How they do radio in Ireland: Zenith Classic Rock jock Paul Dower toasts the Z/IP One on St. Patrick’s Day, 2013.WATERFORD, Ireland — Zenith Classic Rock is an Internet radio station of some notoriety: It’s one of the longest-running, having been online now for more than 10 years, and has therefore picked up a faithful following of listeners who tune in to hear a unique blend of classic rock standards interspersed with deep album cuts and oft-neglected tracks from the rock genre.
At the start of every year, this station gets to broadcast to the Southeast of Ireland in the traditional sense, on AM, FM and DAB, by means of a temporary license.
ON THE AIR
These licenses are relatively easy to come by in Ireland, but duration is limited to 30 days per year. Zenith uses these 30 days as 15 weekends of airtime.
Zenith makes use of automation most of the time, but during their annual forays into the radio frequency spectrum, they present mostly live programs. The studios and transmission facilities are rented from my company, Total Broadcast Consultants, so it was up to me this year to ensure that this station sounded as good as possible on-air.
The studio location is some 30 miles from the transmitter site, which is a mountaintop equipped with a 30-meter tower, antenna system and 1 kW transmitter.
In previous years, the station used a UHF composite link to get its audio from studio to transmitter, but that wasn’t possible this year due to a change in studio location. There is now no line of sight.
However, the transmitter site does have Internet access by means of a fixed-wireless Internet service company, and the studio location has Internet from a cable service provider. So this year, we decided to use this medium.
I installed a Telos Z/IP One codec at both ends. I knew this would be a good test of the codec’s capabilities because a continuous program feed over the Internet is quite a daunting prospect.
The studio is Axia-based, so interfacing the Z/IP One via Livewire was a piece of cake. At the other end, the AES/EBU digital output fed the FM and DAB processors.
The wireless Internet provider’s system has a pretty strict firewall arrangement and initially I found that the Z/IP Ones couldn’t manage a direct connection to each other, but the relay system Telos has built in — a connection via one of their Z/IP servers — worked fine while we struggled with port-forwards, NATs and various esoteric mechanisms to get the studio to “see” the transmitter site directly over the public Internet.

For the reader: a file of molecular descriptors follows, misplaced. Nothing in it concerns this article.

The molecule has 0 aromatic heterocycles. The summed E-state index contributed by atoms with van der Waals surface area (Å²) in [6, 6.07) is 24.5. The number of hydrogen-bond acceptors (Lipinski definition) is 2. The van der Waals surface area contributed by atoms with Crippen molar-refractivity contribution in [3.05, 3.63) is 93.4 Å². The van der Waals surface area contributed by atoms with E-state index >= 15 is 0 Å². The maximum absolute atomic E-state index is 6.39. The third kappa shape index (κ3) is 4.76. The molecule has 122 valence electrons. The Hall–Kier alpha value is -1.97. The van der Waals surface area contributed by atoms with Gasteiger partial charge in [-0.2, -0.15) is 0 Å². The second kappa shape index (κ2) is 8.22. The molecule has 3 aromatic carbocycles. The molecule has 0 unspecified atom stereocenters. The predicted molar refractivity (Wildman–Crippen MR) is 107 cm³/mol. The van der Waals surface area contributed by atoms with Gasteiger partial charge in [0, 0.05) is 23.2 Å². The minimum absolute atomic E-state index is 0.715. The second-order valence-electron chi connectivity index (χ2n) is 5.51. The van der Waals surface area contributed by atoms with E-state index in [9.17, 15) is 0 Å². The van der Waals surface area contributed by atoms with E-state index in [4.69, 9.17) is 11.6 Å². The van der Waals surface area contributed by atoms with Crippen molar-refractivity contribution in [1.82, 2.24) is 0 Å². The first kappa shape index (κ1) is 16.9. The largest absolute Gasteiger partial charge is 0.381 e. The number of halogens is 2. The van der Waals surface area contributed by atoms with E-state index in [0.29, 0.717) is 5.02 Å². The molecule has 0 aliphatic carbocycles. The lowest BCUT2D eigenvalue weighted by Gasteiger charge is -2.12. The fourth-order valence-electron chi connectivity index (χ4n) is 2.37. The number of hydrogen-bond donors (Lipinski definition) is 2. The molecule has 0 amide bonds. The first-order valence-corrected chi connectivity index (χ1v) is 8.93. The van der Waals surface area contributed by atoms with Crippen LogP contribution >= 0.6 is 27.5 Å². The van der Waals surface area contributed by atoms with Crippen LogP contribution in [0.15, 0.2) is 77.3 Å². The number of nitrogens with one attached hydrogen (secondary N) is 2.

This method worked fine for the first weekend’s broadcasts, and by the second weekend, we had the codecs connecting one-to-one.
I love how you “introduce” the Z/IP Ones to each other. Just give them a unique name, and they appear in the directory shown on the unit’s display. Select the target unit, hit “Connect” and you’re off to the races.
I’m a stickler for audio quality. I hate hearing the artifacts of bitrate reduction, so would have preferred to run the link linear, i.e. with no compression, but the bandwidth required proved too taxing for the Internet upload capacity, so instead I opted for AAC-ELD coding, at 192 kbps.
Honestly? I couldn’t hear the difference on the received FM signal between linear and the AAC-fed transmission. In fact, I thought the AAC implementation by the Z/IP Ones sounded better than I had heard with other manufacturers’ codecs — a nice clear top end, no “swirling” and full bottom end.
Zenith’s FM (and Internet) audio processing is excellent, and always gets praise when on air. This year was no different — ordinary listeners actually did contact the station to say the quality was superb!
And in terms of reliability, I did hear a few fast dropouts, but looking at the logs in the Z/IP Ones, I could see that the upload capacity of the Internet link had simply bottomed out. I also saw that some very bad stuff had happened on quite a few occasions to the data throughput, but the connection hadn’t dropped. Telos’ “Agile Connection Technology” obviously works. The link was reliable for the 15-weekend run of live broadcasts.
For information, contact Telos Systems in Ohio at (216) 241-7225 or visit www.telos-systems.com.